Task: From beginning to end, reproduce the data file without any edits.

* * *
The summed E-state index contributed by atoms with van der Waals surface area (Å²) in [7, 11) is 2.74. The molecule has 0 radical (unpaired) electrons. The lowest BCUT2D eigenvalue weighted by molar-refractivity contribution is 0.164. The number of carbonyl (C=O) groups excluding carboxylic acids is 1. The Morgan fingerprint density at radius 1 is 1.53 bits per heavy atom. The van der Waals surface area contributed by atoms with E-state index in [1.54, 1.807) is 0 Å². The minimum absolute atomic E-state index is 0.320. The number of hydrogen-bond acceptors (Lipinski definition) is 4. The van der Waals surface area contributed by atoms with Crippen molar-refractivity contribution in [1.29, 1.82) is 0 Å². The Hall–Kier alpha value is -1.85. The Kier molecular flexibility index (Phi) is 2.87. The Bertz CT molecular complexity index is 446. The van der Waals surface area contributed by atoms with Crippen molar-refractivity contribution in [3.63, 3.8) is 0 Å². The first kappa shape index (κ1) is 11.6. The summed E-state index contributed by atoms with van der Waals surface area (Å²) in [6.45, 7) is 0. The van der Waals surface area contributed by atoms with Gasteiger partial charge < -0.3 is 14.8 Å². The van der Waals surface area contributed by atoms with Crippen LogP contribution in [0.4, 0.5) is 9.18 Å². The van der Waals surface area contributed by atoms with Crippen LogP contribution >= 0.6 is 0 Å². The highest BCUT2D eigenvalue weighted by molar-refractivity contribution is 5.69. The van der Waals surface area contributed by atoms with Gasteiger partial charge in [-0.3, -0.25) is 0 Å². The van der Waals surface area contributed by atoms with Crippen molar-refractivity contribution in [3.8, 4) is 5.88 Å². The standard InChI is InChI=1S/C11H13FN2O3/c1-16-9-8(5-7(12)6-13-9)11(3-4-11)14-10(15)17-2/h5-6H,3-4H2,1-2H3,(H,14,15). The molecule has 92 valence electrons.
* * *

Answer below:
The summed E-state index contributed by atoms with van der Waals surface area (Å²) in [7, 11) is 2.74. The molecule has 0 radical (unpaired) electrons. The lowest BCUT2D eigenvalue weighted by molar-refractivity contribution is 0.164. The number of carbonyl (C=O) groups excluding carboxylic acids is 1. The Morgan fingerprint density at radius 1 is 1.53 bits per heavy atom. The van der Waals surface area contributed by atoms with E-state index in [1.54, 1.807) is 0 Å². The minimum absolute atomic E-state index is 0.320. The number of hydrogen-bond acceptors (Lipinski definition) is 4. The van der Waals surface area contributed by atoms with Crippen molar-refractivity contribution in [1.29, 1.82) is 0 Å². The Hall–Kier alpha value is -1.85. The Kier molecular flexibility index (Phi) is 2.87. The Bertz CT molecular complexity index is 446. The van der Waals surface area contributed by atoms with Crippen molar-refractivity contribution in [3.63, 3.8) is 0 Å². The first kappa shape index (κ1) is 11.6. The summed E-state index contributed by atoms with van der Waals surface area (Å²) in [6.45, 7) is 0. The van der Waals surface area contributed by atoms with Gasteiger partial charge < -0.3 is 14.8 Å². The van der Waals surface area contributed by atoms with Crippen LogP contribution in [0.4, 0.5) is 9.18 Å². The van der Waals surface area contributed by atoms with Crippen LogP contribution >= 0.6 is 0 Å². The highest BCUT2D eigenvalue weighted by molar-refractivity contribution is 5.69. The van der Waals surface area contributed by atoms with Gasteiger partial charge in [-0.3, -0.25) is 0 Å². The van der Waals surface area contributed by atoms with Crippen molar-refractivity contribution in [3.8, 4) is 5.88 Å². The standard InChI is InChI=1S/C11H13FN2O3/c1-16-9-8(5-7(12)6-13-9)11(3-4-11)14-10(15)17-2/h5-6H,3-4H2,1-2H3,(H,14,15). The molecule has 92 valence electrons.